Monday, September 26, 2022

After The Storm Passes


With Hurricane Ian expected to to impact much of the Florida peninsula later this week, many people are rightfully concerned about evacuating, or riding out the storm at home. But as we've discussed many times, the dangers from a hurricane often increase in the days and weeks after the storm has passed, due to injuries or illness that occur during the `recovery' period.

Some of the many dangers include:
One of the most common, and dangerous threats comes from floodwaters which may linger for days, or even weeks following the storm. Waters that may contain toxic chemicals, dangerous viruses and bacteria, and hidden hazards like snakes, rats, and broken glass, sharp metal, or even live electrical wires.

The CDC maintains a web page on the dangers of Flood Waters or Standing Waters.

Stay out of floodwater
Floodwaters contain many things that may harm health. We don’t know exactly what is in floodwater at any given point in time. Floodwater can contain:
  • Downed power lines
  • Human and livestock waste
  • Household, medical, and industrial hazardous waste (chemical, biological, and radiological)
  • Coal ash waste that can contain carcinogenic compounds such as arsenic, chromium, and mercury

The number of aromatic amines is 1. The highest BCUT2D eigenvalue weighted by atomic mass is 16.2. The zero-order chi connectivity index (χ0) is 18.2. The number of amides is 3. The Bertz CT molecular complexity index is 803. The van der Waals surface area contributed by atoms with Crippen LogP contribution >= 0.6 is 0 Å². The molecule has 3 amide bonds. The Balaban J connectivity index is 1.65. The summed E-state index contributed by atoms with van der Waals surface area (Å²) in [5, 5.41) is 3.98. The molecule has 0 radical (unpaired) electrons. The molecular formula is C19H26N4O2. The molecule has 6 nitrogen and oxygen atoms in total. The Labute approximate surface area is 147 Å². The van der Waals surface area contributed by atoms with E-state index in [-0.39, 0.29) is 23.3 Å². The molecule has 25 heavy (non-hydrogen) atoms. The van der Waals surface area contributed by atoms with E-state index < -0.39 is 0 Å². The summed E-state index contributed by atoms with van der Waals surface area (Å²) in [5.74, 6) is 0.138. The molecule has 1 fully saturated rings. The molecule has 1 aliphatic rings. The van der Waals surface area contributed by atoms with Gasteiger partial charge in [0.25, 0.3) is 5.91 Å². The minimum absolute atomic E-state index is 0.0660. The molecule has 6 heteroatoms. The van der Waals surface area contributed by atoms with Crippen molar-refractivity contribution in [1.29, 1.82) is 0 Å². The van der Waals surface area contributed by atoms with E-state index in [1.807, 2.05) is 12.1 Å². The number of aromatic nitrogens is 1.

• Other contaminants that can lead to illness
  • Physical objects such as lumber, vehicles, and debris
  • Wild or stray animals such as rodents and snakes

Exposure to contaminated floodwater can cause:
  • Wound infections
  • Skin rash
  • Gastrointestinal illness
  • Tetanus
  • Leptospirosis (not common)
It is important to protect yourself from exposure to floodwater regardless of the source of contamination. The best way to protect yourself is to stay out of the water.

If you come in contact with floodwater:
  • Wash the area with soap and clean water as soon as possible. If you don’t have soap or water, use alcohol-based wipes or sanitizer.
  • Take care of wounds and seek medical attention if necessary.
  • Wash clothes contaminated with flood or sewage water in hot water and detergent before reusing them.
If you must enter floodwater, wear rubber boots, rubber gloves, and goggles.